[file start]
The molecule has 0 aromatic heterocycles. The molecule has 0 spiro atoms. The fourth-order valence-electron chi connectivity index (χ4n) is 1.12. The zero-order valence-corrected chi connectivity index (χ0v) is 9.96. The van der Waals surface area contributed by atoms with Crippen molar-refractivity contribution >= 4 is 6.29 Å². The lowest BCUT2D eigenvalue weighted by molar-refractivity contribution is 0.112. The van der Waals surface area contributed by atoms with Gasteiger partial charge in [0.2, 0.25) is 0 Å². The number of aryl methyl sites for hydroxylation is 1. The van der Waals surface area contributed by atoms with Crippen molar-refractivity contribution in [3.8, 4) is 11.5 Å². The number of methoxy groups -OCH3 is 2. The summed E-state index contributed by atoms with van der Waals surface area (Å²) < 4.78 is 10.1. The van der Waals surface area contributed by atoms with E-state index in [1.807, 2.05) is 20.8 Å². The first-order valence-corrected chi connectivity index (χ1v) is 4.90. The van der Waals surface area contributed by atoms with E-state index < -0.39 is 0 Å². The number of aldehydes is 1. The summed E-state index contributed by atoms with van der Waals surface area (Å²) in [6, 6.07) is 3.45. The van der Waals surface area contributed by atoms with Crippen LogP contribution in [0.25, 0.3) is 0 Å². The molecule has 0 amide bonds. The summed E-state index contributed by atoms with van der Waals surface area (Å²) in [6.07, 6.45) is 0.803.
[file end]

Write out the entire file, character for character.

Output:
The molecule has 0 aromatic heterocycles. The molecule has 0 spiro atoms. The fourth-order valence-electron chi connectivity index (χ4n) is 1.12. The zero-order valence-corrected chi connectivity index (χ0v) is 9.96. The van der Waals surface area contributed by atoms with Crippen molar-refractivity contribution >= 4 is 6.29 Å². The lowest BCUT2D eigenvalue weighted by molar-refractivity contribution is 0.112. The van der Waals surface area contributed by atoms with Gasteiger partial charge in [0.2, 0.25) is 0 Å². The number of aryl methyl sites for hydroxylation is 1. The van der Waals surface area contributed by atoms with Crippen molar-refractivity contribution in [3.8, 4) is 11.5 Å². The number of methoxy groups -OCH3 is 2. The summed E-state index contributed by atoms with van der Waals surface area (Å²) < 4.78 is 10.1. The van der Waals surface area contributed by atoms with E-state index in [1.807, 2.05) is 20.8 Å². The first-order valence-corrected chi connectivity index (χ1v) is 4.90. The van der Waals surface area contributed by atoms with E-state index < -0.39 is 0 Å². The number of aldehydes is 1. The summed E-state index contributed by atoms with van der Waals surface area (Å²) in [6, 6.07) is 3.45. The van der Waals surface area contributed by atoms with Crippen LogP contribution in [0.25, 0.3) is 0 Å². The molecule has 0 amide bonds. The summed E-state index contributed by atoms with van der Waals surface area (Å²) in [6.07, 6.45) is 0.803.